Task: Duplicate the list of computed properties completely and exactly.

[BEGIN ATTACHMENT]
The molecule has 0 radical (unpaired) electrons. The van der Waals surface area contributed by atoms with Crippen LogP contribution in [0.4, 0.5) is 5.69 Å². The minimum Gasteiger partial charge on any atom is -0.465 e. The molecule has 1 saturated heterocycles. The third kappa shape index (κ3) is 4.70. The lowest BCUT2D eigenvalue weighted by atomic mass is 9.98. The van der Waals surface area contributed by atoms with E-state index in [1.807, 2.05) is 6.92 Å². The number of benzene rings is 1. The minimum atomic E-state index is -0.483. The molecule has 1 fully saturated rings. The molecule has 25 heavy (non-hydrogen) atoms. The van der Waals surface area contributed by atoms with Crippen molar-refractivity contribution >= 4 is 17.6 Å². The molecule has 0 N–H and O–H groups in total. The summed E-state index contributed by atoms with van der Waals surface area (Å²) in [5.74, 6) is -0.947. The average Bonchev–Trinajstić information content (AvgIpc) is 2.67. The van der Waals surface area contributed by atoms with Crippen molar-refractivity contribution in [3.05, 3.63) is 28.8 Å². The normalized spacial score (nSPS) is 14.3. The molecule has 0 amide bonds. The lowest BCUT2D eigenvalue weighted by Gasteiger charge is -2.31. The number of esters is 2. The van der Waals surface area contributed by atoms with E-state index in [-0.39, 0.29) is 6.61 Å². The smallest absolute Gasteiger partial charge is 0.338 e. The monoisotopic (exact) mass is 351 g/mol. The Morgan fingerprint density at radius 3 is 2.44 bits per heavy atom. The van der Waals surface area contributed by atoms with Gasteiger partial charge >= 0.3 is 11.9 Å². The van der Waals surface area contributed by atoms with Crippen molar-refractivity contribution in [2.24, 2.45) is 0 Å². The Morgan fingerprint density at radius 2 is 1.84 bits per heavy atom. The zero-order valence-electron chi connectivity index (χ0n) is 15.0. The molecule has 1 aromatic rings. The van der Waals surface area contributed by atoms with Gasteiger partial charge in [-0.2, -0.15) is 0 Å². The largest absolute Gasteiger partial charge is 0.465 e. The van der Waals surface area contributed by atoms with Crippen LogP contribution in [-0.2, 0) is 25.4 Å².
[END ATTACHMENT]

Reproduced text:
The molecule has 0 radical (unpaired) electrons. The van der Waals surface area contributed by atoms with Crippen LogP contribution in [0.4, 0.5) is 5.69 Å². The minimum Gasteiger partial charge on any atom is -0.465 e. The molecule has 1 saturated heterocycles. The third kappa shape index (κ3) is 4.70. The lowest BCUT2D eigenvalue weighted by atomic mass is 9.98. The van der Waals surface area contributed by atoms with E-state index in [1.807, 2.05) is 6.92 Å². The number of benzene rings is 1. The minimum atomic E-state index is -0.483. The molecule has 1 fully saturated rings. The molecule has 25 heavy (non-hydrogen) atoms. The van der Waals surface area contributed by atoms with Crippen molar-refractivity contribution >= 4 is 17.6 Å². The molecule has 0 N–H and O–H groups in total. The summed E-state index contributed by atoms with van der Waals surface area (Å²) in [5.74, 6) is -0.947. The average Bonchev–Trinajstić information content (AvgIpc) is 2.67. The van der Waals surface area contributed by atoms with Crippen molar-refractivity contribution in [3.05, 3.63) is 28.8 Å². The normalized spacial score (nSPS) is 14.3. The molecule has 0 amide bonds. The lowest BCUT2D eigenvalue weighted by Gasteiger charge is -2.31. The number of esters is 2. The van der Waals surface area contributed by atoms with E-state index in [-0.39, 0.29) is 6.61 Å². The smallest absolute Gasteiger partial charge is 0.338 e. The monoisotopic (exact) mass is 351 g/mol. The Morgan fingerprint density at radius 3 is 2.44 bits per heavy atom. The van der Waals surface area contributed by atoms with Gasteiger partial charge >= 0.3 is 11.9 Å². The van der Waals surface area contributed by atoms with Crippen molar-refractivity contribution in [2.24, 2.45) is 0 Å². The Morgan fingerprint density at radius 2 is 1.84 bits per heavy atom. The zero-order valence-electron chi connectivity index (χ0n) is 15.0. The molecule has 1 aromatic rings. The van der Waals surface area contributed by atoms with Gasteiger partial charge in [-0.2, -0.15) is 0 Å². The largest absolute Gasteiger partial charge is 0.465 e. The van der Waals surface area contributed by atoms with Crippen LogP contribution in [-0.2, 0) is 25.4 Å².